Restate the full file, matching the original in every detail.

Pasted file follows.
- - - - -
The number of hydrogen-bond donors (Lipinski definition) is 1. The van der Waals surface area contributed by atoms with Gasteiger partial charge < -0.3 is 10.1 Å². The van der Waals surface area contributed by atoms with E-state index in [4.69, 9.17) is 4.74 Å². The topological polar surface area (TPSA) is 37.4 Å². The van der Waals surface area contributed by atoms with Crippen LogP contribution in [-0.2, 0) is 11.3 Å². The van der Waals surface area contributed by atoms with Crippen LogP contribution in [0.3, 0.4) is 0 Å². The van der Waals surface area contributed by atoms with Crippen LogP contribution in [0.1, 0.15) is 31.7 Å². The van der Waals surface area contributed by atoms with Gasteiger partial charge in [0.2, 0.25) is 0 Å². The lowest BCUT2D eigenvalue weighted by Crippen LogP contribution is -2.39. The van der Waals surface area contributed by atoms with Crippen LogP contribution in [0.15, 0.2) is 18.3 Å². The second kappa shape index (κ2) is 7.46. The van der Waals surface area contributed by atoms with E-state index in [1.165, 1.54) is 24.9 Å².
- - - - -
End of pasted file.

The number of hydrogen-bond donors (Lipinski definition) is 1. The van der Waals surface area contributed by atoms with Gasteiger partial charge < -0.3 is 10.1 Å². The van der Waals surface area contributed by atoms with E-state index in [4.69, 9.17) is 4.74 Å². The topological polar surface area (TPSA) is 37.4 Å². The van der Waals surface area contributed by atoms with Crippen LogP contribution in [-0.2, 0) is 11.3 Å². The van der Waals surface area contributed by atoms with Crippen LogP contribution in [0.3, 0.4) is 0 Å². The van der Waals surface area contributed by atoms with Crippen LogP contribution in [0.1, 0.15) is 31.7 Å². The van der Waals surface area contributed by atoms with Gasteiger partial charge in [0.2, 0.25) is 0 Å². The lowest BCUT2D eigenvalue weighted by Crippen LogP contribution is -2.39. The van der Waals surface area contributed by atoms with Crippen LogP contribution in [0.15, 0.2) is 18.3 Å². The second kappa shape index (κ2) is 7.46. The van der Waals surface area contributed by atoms with E-state index in [1.165, 1.54) is 24.9 Å².